Federal arraignment in July for 3 ex-cops in Floyd’s death

Race in America

FILE – This combination of photos provided by the Hennepin County Sheriff’s Office in Minnesota on Wednesday, June 3, 2020, shows from left, former Minneapolis police officers J. Alexander Kueng, Thomas Lane and Tou Thao. The trial of the three former Minneapolis police officers charged with aiding and abetting in the death of George Floyd will be pushed back to March 2022, in part to allow the publicity over Derek Chauvin’s conviction to cool off, a judge ruled Thursday May 13, 2021. (Hennepin County Sheriff’s Office via AP File)

MINNEAPOLIS (AP) — Three former Minneapolis police officers who are charged with violating George Floyd’ s civil rights are scheduled to be arraigned in federal court in July, with a trial date to be determined.

Thomas Lane, J. Kueng and Tou Thao will be arraigned on civil rights violations on July 14 in U.S. District Court in Minneapolis, according to a scheduling order issued Friday. The court initially said the trial would be in August, but updated the schedule hours later to say it was still unscheduled.

FILE – In this April 19, 2021, file image from video, defense attorney Eric Nelson, left, and defendant, former Minneapolis police officer Derek Chauvin, speak to Hennepin County Judge Peter Cahill after the judge has put the trial into the hands of the jury’ in the trial of Chauvin, in the May 25, 2020, death of George Floyd at the Hennepin County Courthouse in Minneapolis, Minn. In a ruling May 12, 2021, Judge Cahill finds aggravating factors in death of George Floyd, paving way for tougher sentence for Chauvin.(Court TV via AP, Pool File)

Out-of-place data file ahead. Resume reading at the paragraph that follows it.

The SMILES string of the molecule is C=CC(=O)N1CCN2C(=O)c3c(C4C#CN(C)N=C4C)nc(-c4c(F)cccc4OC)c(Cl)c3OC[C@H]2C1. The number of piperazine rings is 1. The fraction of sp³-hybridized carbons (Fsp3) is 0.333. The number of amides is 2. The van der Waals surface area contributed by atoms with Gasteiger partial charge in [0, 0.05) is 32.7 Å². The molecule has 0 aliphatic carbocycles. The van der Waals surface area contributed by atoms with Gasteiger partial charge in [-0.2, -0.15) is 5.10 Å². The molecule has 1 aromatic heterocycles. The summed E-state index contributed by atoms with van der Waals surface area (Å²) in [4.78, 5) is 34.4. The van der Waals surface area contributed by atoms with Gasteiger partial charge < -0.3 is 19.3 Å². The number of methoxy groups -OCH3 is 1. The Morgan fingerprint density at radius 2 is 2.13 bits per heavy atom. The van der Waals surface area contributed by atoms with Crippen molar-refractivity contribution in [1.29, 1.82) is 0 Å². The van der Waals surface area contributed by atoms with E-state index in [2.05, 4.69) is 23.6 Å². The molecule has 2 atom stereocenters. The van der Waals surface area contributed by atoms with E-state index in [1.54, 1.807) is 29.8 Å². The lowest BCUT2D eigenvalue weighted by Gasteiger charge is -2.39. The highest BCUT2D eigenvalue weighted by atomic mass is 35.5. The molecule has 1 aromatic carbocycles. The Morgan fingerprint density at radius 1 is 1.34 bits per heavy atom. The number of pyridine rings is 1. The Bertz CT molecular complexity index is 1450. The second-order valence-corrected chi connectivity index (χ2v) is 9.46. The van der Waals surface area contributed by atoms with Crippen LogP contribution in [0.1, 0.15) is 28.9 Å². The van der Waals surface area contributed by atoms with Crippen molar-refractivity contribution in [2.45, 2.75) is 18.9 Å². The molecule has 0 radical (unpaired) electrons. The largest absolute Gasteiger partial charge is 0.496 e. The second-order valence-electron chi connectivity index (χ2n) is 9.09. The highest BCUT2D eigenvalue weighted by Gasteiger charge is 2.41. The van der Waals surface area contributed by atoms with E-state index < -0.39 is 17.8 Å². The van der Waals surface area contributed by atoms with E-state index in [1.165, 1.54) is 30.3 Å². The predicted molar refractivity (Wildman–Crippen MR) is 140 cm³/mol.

Last week, a federal grand jury indicted the former officers, along with their colleague Derek Chauvin, for allegedly willfully violating Floyd’s rights. Chauvin has already been convicted of state murder and manslaughter charges and is awaiting sentencing. It wasn’t immediately clear why he is not a part of Friday’s scheduling order, but he has not yet made an initial appearance on the federal charges.

Messages left with Chauvin’s attorney and with a spokeswoman for the U.S. Attorney’s Office weren’t immediately returned.

Floyd, 46, died after Chauvin pinned him to the ground with a knee on his neck, even as Floyd, who was handcuffed, repeatedly said he couldn’t breathe. Kueng and Lane also helped restrain Floyd — state prosecutors have said Kueng knelt on Floyd’s back and Lane held down Floyd’s legs. Thao held back bystanders and kept them from intervening during the 9 1/2-minute restraint.

The federal indictment alleges Chauvin violated Floyd’s right to be free from unreasonable seizure and from unreasonable force by a police officer. It charges Thao and Kueng with violating Floyd’s right to be free from unreasonable seizure by not intervening to stop Chauvin as he knelt on Floyd’s neck. All four officers are charged for their failure to provide Floyd with medical care.

Chauvin was also charged in a second indictment, stemming from the use of force and neck restraint of a 14-year-old boy in 2017.

Lane, Kueng and Thao are also charged on state charges of aiding and abetting both murder and manslaughter. They are scheduled to face trial on those charges next March.

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